Google’s continued success with the Android mobile operating system has only made it a target for its biggest rivals. Microsoft is hoping to kill two birds with one stone, investing $300 million into Barnes & Noble’s digital division, Newco, for a 17.6 percent stake. The end goal is to integrate Nook’s e-reader application with Microsoft’s Windows 8 platform which could eventually lead to a tablet team-up. That would be news for Android, the OS currently powering Nook tablets.
The deal between Microsoft and Barnes & Noble comes at a surprising time, considering the two companies were in a legal feud over the Nook’s alleged patent infringement just weeks ago. Like other Android-powered devices, Microsoft was said to be “bullying” OEMs over patent use, typically resulting in a royalty-bearing licensing deal under Microsoft patents. It seems Microsoft’s $300 million investment has resolved their patent litigation, as Newco will in fact have a license under Microsoft’s Nook patents.
It’s a bold move against Android, which has seen its biggest tablet success with Amazon’s Kindle Fire, the Nook competitor for the consumer-friendly e-reader market. The Kindle Fire makes up more than half of Android’s U.S. tablet market, according to a comScore report released last week.
Project Oscar could stifle other mobile payment services
Android has seen success by partnering with a range of device makers and carriers, but as competition increases, Android’s rivals are consolidating efforts against them. While Microsoft takes a strategic interest in Barnes & Noble, Google’s mobile payment initiative is threatened by a proposed joint venture between Britain’s biggest mobile phone operators. Google and PayPal have warned Brussels officials that “Project Oscar,” a tie up with Vodafone, Telefonica’s O2 and Everything Everywhere (the merged UK business of Deutsche Telekom and France Telecom), will stunt innovation and choke the competition.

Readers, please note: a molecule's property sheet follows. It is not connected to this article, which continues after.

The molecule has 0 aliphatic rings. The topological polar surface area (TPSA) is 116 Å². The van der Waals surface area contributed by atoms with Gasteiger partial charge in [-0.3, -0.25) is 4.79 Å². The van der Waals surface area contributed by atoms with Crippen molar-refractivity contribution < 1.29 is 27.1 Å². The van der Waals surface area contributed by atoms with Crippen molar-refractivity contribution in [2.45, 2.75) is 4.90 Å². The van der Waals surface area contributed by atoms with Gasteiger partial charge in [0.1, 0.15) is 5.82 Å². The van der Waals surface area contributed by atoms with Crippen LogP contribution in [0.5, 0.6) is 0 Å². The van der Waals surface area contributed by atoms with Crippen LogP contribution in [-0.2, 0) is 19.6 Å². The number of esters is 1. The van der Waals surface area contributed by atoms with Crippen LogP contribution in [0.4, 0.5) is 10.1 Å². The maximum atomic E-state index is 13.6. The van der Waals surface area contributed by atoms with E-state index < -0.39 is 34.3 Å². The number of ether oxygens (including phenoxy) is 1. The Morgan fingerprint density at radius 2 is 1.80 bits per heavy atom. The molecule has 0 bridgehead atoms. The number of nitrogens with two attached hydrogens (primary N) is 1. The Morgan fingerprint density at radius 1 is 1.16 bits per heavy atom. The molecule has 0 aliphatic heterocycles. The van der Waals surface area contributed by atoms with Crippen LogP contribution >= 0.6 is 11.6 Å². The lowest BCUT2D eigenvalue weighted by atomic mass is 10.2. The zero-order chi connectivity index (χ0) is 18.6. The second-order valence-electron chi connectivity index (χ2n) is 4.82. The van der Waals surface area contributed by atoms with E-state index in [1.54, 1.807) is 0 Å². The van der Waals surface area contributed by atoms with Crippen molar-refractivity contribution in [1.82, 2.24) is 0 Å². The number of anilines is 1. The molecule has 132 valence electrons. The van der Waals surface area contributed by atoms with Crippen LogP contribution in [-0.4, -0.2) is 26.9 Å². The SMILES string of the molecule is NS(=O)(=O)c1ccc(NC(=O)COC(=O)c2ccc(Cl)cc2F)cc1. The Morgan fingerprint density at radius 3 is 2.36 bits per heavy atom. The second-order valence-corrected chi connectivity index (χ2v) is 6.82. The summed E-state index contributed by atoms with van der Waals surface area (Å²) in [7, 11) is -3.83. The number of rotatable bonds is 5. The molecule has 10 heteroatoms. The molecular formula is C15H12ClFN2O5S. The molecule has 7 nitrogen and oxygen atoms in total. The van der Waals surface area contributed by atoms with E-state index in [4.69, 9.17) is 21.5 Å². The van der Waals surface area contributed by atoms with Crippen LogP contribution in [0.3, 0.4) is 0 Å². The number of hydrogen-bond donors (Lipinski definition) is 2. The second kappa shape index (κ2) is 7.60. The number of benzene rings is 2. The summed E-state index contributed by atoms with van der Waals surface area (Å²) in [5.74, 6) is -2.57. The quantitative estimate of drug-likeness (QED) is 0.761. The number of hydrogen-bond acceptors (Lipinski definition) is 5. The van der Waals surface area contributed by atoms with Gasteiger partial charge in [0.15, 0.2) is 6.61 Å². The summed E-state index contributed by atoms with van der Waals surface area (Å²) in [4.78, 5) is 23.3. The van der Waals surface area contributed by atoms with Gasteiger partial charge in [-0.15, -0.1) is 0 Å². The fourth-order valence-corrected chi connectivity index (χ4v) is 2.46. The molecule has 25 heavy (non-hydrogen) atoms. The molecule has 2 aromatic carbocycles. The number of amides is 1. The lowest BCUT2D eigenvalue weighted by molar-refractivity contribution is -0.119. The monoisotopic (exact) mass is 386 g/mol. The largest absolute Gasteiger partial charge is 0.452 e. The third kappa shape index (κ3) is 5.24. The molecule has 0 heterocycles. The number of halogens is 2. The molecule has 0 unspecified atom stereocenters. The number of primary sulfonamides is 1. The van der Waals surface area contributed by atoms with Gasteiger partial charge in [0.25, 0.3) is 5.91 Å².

It’s the U.S. businesses that seem most concerned about the market power Project Oscar could wield in taking control over the key use of a microchip used for mobile payments. As Google Wallet emerges on a slew of Android devices and PayPal looks to tap a quickly growing mobile market, the tech behind mobile payments’ necessary infrastructure will determine the power players in this sector. This intercontinental battle revolves around a phone’s SIM card, which is ultimately controlled by mobile operators.